Even more surprising was the Challenger's ZF eight-speed automatic. I have always been relatively skeptical of automatic transmission with more than six speeds, but as the ZF eight-speed has been around for a while, most of the kinks have been worked out. In the Challenger, it works pretty well while just cruising along the road, staying in gear only until you prod at the throttle. In sport mode, things are a tad bit more dicey as the transmission does have a tendency to hunt around for gears a little more frequently to try and keep the car accelerating. But aside from the occasional gear hunting in sport mode, the transmission actually does shift quite smoothly left to its own devices, and quite quickly in manual mode.
Handling, unfortunately, is not this car's strong suit. Again, the SXT trim definitely makes the Challenger feel more like a cruiser than a sports car, and the suspension, braking, and steering setup certainly reinforces those feelings. While not luxury barge soft, the suspension does have quite a bit of give, which is great for driving over poorly paved roads, but terrible when cornering. The softer suspension setup, along with the car's heft, makes this car roll quite a bit during cornering, and is quite scary. Coupled with the horrid all-season tires, I dared not take a corner too quickly for risk of flipping the darn thing over. Making things worse was the steering. While not completely devoid of feedback like some econoboxes, it may as well have been. Well weighted, yes, but the only feeling you get is just vibration from the road. Turn the steering wheel and...wait...did the front wheels actually turn? The one bright spot had to be the brakes, but that might also have to do with the fact that my own car's brake pads, at the time I had the Challenger, were almost non-existent. Pretty much anything that had working brake pads was probably going to be better than what I had in my own car. By the time you read this though, I will have already replaced the pads in my S2000, and yes, they kick the crap out of the brakes in the Challenger.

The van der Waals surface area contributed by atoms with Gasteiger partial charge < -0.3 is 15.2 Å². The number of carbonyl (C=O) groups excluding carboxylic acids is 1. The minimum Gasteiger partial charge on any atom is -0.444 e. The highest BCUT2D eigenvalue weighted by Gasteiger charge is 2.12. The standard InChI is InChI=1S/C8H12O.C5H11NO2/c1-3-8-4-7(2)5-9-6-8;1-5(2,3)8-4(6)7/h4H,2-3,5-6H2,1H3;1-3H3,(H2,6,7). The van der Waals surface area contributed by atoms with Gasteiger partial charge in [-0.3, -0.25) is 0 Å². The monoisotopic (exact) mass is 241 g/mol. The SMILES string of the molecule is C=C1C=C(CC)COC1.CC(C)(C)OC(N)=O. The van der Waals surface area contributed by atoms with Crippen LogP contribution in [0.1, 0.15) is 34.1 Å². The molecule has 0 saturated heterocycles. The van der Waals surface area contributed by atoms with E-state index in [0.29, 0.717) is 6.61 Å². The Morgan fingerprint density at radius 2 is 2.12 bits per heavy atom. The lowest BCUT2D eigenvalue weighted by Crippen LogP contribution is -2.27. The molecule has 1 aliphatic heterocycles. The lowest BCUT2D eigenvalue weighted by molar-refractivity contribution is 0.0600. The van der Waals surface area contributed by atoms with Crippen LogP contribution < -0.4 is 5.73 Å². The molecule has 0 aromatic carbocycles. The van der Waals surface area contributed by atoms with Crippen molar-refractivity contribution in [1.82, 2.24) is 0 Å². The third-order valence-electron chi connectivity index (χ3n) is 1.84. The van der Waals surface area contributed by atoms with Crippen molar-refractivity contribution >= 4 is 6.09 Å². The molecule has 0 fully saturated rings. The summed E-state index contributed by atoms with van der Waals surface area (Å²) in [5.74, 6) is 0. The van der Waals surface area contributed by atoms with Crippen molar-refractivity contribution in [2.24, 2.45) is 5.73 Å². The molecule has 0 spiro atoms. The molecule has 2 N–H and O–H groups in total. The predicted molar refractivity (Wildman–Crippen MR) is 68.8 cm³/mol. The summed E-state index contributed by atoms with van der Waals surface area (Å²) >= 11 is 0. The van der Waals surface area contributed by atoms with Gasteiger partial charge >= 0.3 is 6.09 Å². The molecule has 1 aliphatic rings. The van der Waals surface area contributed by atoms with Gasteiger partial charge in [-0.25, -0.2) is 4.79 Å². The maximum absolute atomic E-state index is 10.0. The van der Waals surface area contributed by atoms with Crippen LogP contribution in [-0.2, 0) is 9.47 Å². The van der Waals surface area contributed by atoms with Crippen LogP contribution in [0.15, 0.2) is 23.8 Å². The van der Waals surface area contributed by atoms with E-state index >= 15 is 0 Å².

So what did I take away from my four days with the 2016 Dodge Challenger SXT? As a cruiser, it is nice. Do anything beyond cruising and accelerating in a straight line? Get something else. What I did discover about this car though is that people seem to be afraid of it. I am assuming due to its size and intimidating looks, it was incredibly easy to change lanes and no one dared to try and cut me off. I bet that if I had an SRT version, or (in my dreams at least) a Hellcat, people would really be getting out of the way. For me though, I have zero interest in a cruiser and would never consider a Challenger in SXT trim. Frankly, I would never consider a Challenger period since it is so unbelievably huge, with the exception of the Hellcat. You always make an exception for the Hellcat.